Chris Roberts’ Star Citizen is likely the most ambitious game currently in development with plans for a huge universe full of massive, fully modeled starships. This ambition, combined with over $90 million raised through crowdfunding has brought on an equally immense level of controversy. The controversy peaked Sunday with developer Cloud Imperium Games threatening a lawsuit against The Escapist for what it describes as an article that is “grossly negligent” with possible “malicious intent.”
Things escalated last week when The Escapist published an article alleging Cloud Imperium Games blew through more than $82 million of their budget with little to show for it. The piece also allegedly reported that crowd-funding money was being spent on personal expenses for Christ Roberts and his wife, Sandi Gardiner, who is also Cloud Imperium’s Marketing Director. The article largely relied on anonymous sources claiming to be ex-Cloud Imperium Games employees. It included accusations of racial and age discrimination practices by Gardiner, in addition to citing a general “toxic” workplace environment that included angry and vulgar emails.
In return, Roberts accused The Escapist of basing part of their article on anonymous reviews from job-seeking website, Glassdoor, and improperly vetting their anonymous sources that may have included collusion with Derek Smart, who has been a consistent vocal critic of Star Citizen and most recently published a lengthy article in September called Star Citizen – The Long Con. This post included the involvement of lawyers and claims of personal attacks made by Roberts.
Today, Roberts followed up with a letter sent to The Escapist threatening a lawsuit unless the games magazine and website retracts the original article, personally apologizes to Gardiner, publishes an apology, and launches an independent investigation into the publication of the article. Interestingly, Roberts’ reasons behind the threatened lawsuit have nothing to do with claims of misuse of money obtained from crowdfunding or the non-delivery of the game still in production. Instead, it is focused on the allegations of racial and age discrimination.
It remains to be seen if a libel lawsuit by Roberts and Cloud Imperium Games will work in the case against The Escapist, if it is ever filed. Libel lawsuits are notoriously difficult to prove in court in the United States, as they require proof that the speaker knew the information to be false and that it caused injury to the subject of the alleged libel. The United Kingdom, where The Escapist and some of its writers are located, was looser with its libel laws until 2013, as the BBC reported. It now includes a “serious harm” threshold as well as a “public interest” exclusion, which may be applicable since this involves crowdfunding.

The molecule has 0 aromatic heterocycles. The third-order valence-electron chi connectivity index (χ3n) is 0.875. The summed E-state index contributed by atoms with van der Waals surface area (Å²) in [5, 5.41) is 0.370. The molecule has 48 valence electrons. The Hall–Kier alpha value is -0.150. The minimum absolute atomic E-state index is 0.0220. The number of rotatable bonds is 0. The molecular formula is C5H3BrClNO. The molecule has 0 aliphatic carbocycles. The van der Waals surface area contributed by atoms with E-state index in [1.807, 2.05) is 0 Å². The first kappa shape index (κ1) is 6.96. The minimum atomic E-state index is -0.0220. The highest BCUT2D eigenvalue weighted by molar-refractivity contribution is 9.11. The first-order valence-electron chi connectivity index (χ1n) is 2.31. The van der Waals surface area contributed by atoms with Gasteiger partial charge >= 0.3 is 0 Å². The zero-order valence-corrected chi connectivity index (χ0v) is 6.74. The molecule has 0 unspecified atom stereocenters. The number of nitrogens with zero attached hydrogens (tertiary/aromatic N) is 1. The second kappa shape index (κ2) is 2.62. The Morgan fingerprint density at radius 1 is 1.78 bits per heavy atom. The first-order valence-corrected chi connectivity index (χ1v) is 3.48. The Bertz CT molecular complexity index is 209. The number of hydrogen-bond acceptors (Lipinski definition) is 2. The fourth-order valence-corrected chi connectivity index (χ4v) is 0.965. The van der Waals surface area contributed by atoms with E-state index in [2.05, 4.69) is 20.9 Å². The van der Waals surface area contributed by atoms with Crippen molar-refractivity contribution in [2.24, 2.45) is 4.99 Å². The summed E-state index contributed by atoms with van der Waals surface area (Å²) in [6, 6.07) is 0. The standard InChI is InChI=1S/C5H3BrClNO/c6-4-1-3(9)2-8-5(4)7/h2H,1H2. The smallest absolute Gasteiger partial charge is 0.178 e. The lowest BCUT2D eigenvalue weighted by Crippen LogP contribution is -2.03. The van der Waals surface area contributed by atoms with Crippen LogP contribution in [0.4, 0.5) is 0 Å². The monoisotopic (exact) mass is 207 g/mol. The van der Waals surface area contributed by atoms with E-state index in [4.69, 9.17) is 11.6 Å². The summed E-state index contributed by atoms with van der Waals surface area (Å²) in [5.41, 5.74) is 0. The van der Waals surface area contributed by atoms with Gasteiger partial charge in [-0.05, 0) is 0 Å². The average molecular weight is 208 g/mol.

The controversy surrounding Star Citizen is a long and sordid one that includes accusations of misuse of money from crowdfunding, an overly ambitious game that will never see the light of day, and a “toxic work environment.” It has also includes some of the most controversial personalities in the gaming industry such as Derek Smart of Battlecruiser 3000 A.D. fame. His game had the same sort of space sim ambition as Star Citizen when released by Take-Two Interactive in the mid-90s, but it was released in such a buggy state that it caused one of the largest flame wars in Internet history, which spanned years, and has unfortunately been lost to the dustbins of the Internet and Usenet. There is a still humorous summary of the events shared in this Google Groups post.
The current state of Star Citizen is that it is a game coming up on a one year delay from its original planned launch of the Squadron 42 campaign. The Arena Commander multiplayer module is currently the only thing playable along with some of the promised ships that players can purchase.
I’ve stayed a mildly interested observer through all the drama, as I’ve never had a dog in the fight beyond nostalgic memories of Roberts’ Wing Commander franchise during his time at Origin. I’ve not supported the Star Citizen crowdfunding effort and have been amused at supporters and detractors as crowdfunding games largely falls under the classic Latin phrase, “caveat emptor” or “Let the buyer beware.”
Star Citizen has turned into a sordid affair, as far as video games go, with both the pro and anti sides turning increasingly personal. It is perhaps an even crazier controversy than the bankruptcy of Curt Schilling’s 38 Studios, which was developing a MMORPG to compete with World of Warcraft on the back of a $75 million Rhode Island loan guarantee. We will have to see how the direction of Star Citizen shapes up over the course of the next year.
[Images via Star Citizen]